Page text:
Ben tells their story here:
We were in the RAF for 34 years.My wife, Bridie, set up home for our family 19 times. She and the boys were evacuated by Hercules from Cyprus, and we were stationed in Berlin when the wall came down.
When we retired, we had plans - for travelling the world and seeing our sons and grandchildren more often.
But when the dementia set in, I couldn't get Bridie upstairs to the bathroom in time, and she'd get so distressed and so would I. I was becoming very desperate.
Then one day I heard an ad on the radio for the RAF Benevolent Fund. I phoned them and they sent the local SSAFA rep to see me.
The RAF Benevolent Fund then gave us a grant to build a ground-floor bathroom and bedroom for Bridie and me. I can't tell you how much it's changed our lives now that I don't have to carry her upstairs everyday. It makes everything else easier to cope with somehow.
Bridie used to like to look nice, keep trim and have her hair done once a week. I try to keep that up for her and have a hairdresser in regularly. Since we haven't had all the upset of having to get upstairs to the bathroom, Bridie has relaxed a lot and it's done a lot for her health. She's eating better now and she loves to sit out in the garden.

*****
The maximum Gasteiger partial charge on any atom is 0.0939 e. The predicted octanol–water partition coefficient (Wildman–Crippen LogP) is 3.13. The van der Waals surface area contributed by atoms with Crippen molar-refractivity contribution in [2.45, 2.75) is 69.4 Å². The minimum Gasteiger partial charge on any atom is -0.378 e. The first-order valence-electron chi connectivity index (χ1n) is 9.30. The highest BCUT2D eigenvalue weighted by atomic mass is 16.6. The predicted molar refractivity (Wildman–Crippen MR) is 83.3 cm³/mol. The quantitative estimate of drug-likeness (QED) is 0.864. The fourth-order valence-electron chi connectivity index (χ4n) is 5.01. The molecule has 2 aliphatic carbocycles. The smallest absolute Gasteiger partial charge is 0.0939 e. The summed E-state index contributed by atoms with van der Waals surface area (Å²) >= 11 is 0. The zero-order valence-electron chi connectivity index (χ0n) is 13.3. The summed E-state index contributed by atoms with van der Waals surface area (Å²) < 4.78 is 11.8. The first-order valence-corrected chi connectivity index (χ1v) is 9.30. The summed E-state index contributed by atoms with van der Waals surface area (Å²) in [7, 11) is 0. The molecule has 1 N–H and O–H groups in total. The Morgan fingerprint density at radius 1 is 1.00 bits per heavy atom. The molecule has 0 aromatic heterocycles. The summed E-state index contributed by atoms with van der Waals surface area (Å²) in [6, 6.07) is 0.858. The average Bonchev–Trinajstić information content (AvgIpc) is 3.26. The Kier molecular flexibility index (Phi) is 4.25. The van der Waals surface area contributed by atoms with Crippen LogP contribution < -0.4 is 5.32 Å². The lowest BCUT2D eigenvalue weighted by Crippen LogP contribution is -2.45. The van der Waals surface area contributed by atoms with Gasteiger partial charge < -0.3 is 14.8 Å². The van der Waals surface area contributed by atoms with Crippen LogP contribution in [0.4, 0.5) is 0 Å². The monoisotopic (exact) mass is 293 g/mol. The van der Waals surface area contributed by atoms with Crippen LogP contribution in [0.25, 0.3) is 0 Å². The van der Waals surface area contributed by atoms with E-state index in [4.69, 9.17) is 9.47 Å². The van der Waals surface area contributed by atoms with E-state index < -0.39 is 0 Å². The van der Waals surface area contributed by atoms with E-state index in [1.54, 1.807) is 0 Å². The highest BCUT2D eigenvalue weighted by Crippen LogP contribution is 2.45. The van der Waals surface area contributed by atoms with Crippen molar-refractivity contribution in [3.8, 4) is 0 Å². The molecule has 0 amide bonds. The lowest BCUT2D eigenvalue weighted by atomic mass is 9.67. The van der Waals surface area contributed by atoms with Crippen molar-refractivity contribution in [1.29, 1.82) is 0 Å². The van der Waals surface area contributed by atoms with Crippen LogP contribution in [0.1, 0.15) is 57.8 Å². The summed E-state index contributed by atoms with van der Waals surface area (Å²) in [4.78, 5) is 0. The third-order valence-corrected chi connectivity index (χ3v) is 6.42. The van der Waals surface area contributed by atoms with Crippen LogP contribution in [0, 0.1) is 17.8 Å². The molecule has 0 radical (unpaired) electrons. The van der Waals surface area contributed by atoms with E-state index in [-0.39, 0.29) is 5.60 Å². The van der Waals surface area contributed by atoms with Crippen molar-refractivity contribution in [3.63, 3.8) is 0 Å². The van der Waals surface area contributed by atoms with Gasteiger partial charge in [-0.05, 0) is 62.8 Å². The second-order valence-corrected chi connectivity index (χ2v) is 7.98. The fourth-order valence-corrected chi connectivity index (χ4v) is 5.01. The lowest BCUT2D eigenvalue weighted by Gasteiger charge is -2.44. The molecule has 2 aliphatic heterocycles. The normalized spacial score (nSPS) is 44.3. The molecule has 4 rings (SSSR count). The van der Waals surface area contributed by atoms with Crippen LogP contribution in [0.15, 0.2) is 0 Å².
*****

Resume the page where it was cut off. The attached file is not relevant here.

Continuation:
We had quite a big circle of friends in the RAF. But as Bridie's condition began to get worse, I stopped sending Christmas cards and writing letters.
Last year though, after the Benevolent Fund featured my story in a magazine, I got a letter from an old colleague with his phone number. I called him and he said 'I've seen your house. I went on Google Earth and looked you up!' It was so good to hear from him.